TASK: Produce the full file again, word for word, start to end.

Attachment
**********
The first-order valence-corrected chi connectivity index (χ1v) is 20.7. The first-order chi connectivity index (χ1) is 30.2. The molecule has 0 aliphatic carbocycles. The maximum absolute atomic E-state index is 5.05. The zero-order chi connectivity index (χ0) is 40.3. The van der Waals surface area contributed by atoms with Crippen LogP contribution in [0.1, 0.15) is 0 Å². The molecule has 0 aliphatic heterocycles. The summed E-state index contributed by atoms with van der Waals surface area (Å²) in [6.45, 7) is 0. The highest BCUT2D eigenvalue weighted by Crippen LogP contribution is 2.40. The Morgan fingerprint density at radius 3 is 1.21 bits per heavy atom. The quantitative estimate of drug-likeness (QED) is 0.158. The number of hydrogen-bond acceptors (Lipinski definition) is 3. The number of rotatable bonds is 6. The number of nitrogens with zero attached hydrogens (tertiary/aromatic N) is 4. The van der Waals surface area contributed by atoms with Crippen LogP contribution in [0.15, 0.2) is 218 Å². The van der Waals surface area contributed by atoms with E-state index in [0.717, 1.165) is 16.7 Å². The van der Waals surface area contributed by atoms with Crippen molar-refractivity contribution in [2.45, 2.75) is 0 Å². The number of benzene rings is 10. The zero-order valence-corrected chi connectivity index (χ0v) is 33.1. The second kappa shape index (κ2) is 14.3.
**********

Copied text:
The first-order valence-corrected chi connectivity index (χ1v) is 20.7. The first-order chi connectivity index (χ1) is 30.2. The molecule has 0 aliphatic carbocycles. The maximum absolute atomic E-state index is 5.05. The zero-order chi connectivity index (χ0) is 40.3. The van der Waals surface area contributed by atoms with Crippen LogP contribution in [0.1, 0.15) is 0 Å². The molecule has 0 aliphatic heterocycles. The summed E-state index contributed by atoms with van der Waals surface area (Å²) in [6.45, 7) is 0. The highest BCUT2D eigenvalue weighted by Crippen LogP contribution is 2.40. The Morgan fingerprint density at radius 3 is 1.21 bits per heavy atom. The quantitative estimate of drug-likeness (QED) is 0.158. The number of hydrogen-bond acceptors (Lipinski definition) is 3. The number of rotatable bonds is 6. The number of nitrogens with zero attached hydrogens (tertiary/aromatic N) is 4. The van der Waals surface area contributed by atoms with Crippen LogP contribution in [0.15, 0.2) is 218 Å². The van der Waals surface area contributed by atoms with E-state index in [0.717, 1.165) is 16.7 Å². The van der Waals surface area contributed by atoms with Crippen molar-refractivity contribution in [2.45, 2.75) is 0 Å². The number of benzene rings is 10. The zero-order valence-corrected chi connectivity index (χ0v) is 33.1. The second kappa shape index (κ2) is 14.3.